The first person to greet me when I walked in the front door of Holy Family Hospital was Sister Marion.
"Can I help you?"
"Yes, Sister, I'm a CNA (certified nursing assistant) looking for work while I go through nursing school."
"I'll take you to the director of nursing."
Then Sister Marion disappeared.
I was to learn later that this encounter fit with her MO: ubiquitous and effective. Hold the pleasantries.
Like many in her era, Sister Marion ran the hospital with an iron hand. She started early making her rounds, scattering nurses from their nest at the nurses station -- chatting and filling out forms. Sister Marion had little tolerance for forms, lawyers, business managers... even, at times, doctors. Nurses belonged in the rooms, giving patients bed baths before breakfast. She was in the ER for every arrival. God help the drug seeker. At bedtime she washed the feet of diabetics and clipped their nails -- usually a podiatrist's chore since a skin break on a diabetic's foot could take months to heal, their circulation was so poor. She had been trained in this skill.
Now, meet the new boss: floating in on the high tide of the Medicare cash flow, professional "CEOs" with echelons of vice-presidents, managers, administrative assistants, and supervisors run top-down administrations aimed at the bottom line. The Sisters have gone on to their heavenly reward, and, unlike the dear Sisters, the new team keeps bankers' hours. Count the cars at the parking lot of your hospital on Sunday night at midnight. What you will see are the vehicles of essential bedside staff. Come back at 9:00 a.m. Monday and count the cars. You're in for a surprise: the multiple will be not two or three, as you might expect, but an exponent of 15.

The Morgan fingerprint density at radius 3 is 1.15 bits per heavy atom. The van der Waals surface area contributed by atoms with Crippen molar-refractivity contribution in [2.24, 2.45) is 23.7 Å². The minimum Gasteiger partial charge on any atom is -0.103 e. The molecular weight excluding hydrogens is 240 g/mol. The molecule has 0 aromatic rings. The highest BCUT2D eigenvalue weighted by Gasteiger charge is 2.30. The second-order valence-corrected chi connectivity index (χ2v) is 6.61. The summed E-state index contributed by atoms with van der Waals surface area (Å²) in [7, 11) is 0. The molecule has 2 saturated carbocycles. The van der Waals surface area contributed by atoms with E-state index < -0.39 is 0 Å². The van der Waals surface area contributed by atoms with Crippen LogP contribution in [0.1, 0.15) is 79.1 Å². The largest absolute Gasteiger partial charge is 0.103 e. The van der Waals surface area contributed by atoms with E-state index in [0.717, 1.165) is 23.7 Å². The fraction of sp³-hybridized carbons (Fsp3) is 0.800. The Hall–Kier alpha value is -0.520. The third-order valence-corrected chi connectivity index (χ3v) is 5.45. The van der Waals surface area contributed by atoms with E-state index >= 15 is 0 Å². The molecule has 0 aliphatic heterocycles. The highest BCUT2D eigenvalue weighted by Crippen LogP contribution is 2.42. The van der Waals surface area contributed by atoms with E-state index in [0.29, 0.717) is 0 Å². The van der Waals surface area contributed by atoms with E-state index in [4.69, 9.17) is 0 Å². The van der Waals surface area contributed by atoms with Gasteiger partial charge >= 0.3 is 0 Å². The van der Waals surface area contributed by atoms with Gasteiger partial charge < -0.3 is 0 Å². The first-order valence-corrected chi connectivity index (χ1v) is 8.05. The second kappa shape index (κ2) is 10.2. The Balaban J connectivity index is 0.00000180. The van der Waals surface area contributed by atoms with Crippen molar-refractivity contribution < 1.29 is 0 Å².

On a slow Labor Day weekend I took my lunch hour in a walkabout through the halls and labyrinthine by-ways, down noiseless corridors and into untrafficked cul de sacs of a New Mexico community hospital. Closed door after closed door stood sentinel to their absentee owners: apparatchiks with such bailiwicks as: "Dedicated Preregistration and Verification," "Prevention and Outreach," "Performance and Improvement," "Vice President of Corporate Compliance," "Corporate Compliance Coordinator," "Decision Support Analysis," "Medical Benefits Evaluator," "Accreditation Coordinator," "Patient Safety Officer," "Organizational Effectiveness and Excellence," and my own personal favorite, "Denial Management."
Here is an average community hospital -- less than 200 beds -- with a command and control superstructure of a 2,000-bed midtown Manhattan Medical Center.
The new administrators, dressed for success, are skilled in extracting, mining and refining, gold from the mother lode of Medicare. Medicare, in turn, is devoted to process and protocols. Did you follow procedure? Was every "i" dotted and every "t" crossed? Did the proper forms get filled out? Keep the customer -- the Center for Medicare Services -- satisfied.
Patient outcomes have been superseded by paperwork. The new computer revolution now institutionalizes this fixation electronically. Patient care gets lost in the shuffle, often competing head to head with the bureaucratic demands. As a nurse, should I answer the call light or finish the form? Correct answer (if you are interested in job security): finish the form.
Meanwhile, nearly 1 in 5 patients returns within a month for treatment of the same illness... and a second billable cycle. In the trade this is called "readmission." In response to reformers like Dr. Ezekiel Emanuel and others, Medicare is now giving lip service to addressing this shameful, and very expensive, situation. Certainly Walmart, Home Depot, or Costco would stop everything, go into a corporate huddle, and come up with answers within the week if their rate of returns was 20 percent. In the case of hospitals, I can tell you in advance what their solution of choice will be: more forms to justify billing for ineffective treatments.
At the very same New Mexico hospital mentioned above, the in-house intranet used to -- probably still does -- have a tab, "FORMS." The tabs opens a list, in alphabetical order, of 1,400 of them. You didn't misread: 1,400 forms, at a hometown hospital.
In her day, Sister Marion would have chased money changers out of the temple.
May her soul, and the souls of all the faithful departed, rest in peace.
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